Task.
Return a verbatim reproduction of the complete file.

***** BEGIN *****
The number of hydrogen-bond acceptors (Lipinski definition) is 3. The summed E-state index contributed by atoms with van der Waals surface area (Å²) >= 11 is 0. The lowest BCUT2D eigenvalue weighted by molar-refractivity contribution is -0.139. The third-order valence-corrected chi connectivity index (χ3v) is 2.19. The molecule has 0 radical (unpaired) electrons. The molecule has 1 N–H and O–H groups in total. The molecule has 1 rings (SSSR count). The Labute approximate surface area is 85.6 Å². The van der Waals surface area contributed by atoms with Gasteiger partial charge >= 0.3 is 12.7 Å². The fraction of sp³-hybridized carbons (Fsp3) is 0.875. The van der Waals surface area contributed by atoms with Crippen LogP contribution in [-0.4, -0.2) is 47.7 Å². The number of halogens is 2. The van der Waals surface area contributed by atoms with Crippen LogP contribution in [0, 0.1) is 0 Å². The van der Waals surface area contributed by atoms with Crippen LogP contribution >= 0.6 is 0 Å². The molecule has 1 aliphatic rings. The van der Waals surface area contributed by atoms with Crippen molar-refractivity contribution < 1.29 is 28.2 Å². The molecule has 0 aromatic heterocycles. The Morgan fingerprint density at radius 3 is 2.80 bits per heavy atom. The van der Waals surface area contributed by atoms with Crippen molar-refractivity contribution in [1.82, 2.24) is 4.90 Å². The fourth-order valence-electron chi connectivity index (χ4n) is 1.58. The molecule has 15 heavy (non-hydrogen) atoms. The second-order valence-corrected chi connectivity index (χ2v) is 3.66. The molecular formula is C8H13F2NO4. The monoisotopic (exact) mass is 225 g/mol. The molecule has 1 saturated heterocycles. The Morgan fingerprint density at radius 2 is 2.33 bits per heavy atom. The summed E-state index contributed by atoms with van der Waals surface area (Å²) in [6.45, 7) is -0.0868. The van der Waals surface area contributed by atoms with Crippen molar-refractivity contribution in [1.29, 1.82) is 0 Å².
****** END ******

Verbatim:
The number of hydrogen-bond acceptors (Lipinski definition) is 3. The summed E-state index contributed by atoms with van der Waals surface area (Å²) >= 11 is 0. The lowest BCUT2D eigenvalue weighted by molar-refractivity contribution is -0.139. The third-order valence-corrected chi connectivity index (χ3v) is 2.19. The molecule has 0 radical (unpaired) electrons. The molecule has 1 N–H and O–H groups in total. The molecule has 1 rings (SSSR count). The Labute approximate surface area is 85.6 Å². The van der Waals surface area contributed by atoms with Gasteiger partial charge >= 0.3 is 12.7 Å². The fraction of sp³-hybridized carbons (Fsp3) is 0.875. The van der Waals surface area contributed by atoms with Crippen LogP contribution in [-0.4, -0.2) is 47.7 Å². The number of halogens is 2. The van der Waals surface area contributed by atoms with Crippen LogP contribution in [0, 0.1) is 0 Å². The van der Waals surface area contributed by atoms with Crippen LogP contribution >= 0.6 is 0 Å². The molecule has 1 aliphatic rings. The van der Waals surface area contributed by atoms with Crippen molar-refractivity contribution < 1.29 is 28.2 Å². The molecule has 0 aromatic heterocycles. The Morgan fingerprint density at radius 3 is 2.80 bits per heavy atom. The van der Waals surface area contributed by atoms with Crippen molar-refractivity contribution in [1.82, 2.24) is 4.90 Å². The fourth-order valence-electron chi connectivity index (χ4n) is 1.58. The molecule has 15 heavy (non-hydrogen) atoms. The second-order valence-corrected chi connectivity index (χ2v) is 3.66. The molecular formula is C8H13F2NO4. The monoisotopic (exact) mass is 225 g/mol. The molecule has 1 saturated heterocycles. The Morgan fingerprint density at radius 2 is 2.33 bits per heavy atom. The summed E-state index contributed by atoms with van der Waals surface area (Å²) in [6.45, 7) is -0.0868. The van der Waals surface area contributed by atoms with Crippen molar-refractivity contribution in [1.29, 1.82) is 0 Å².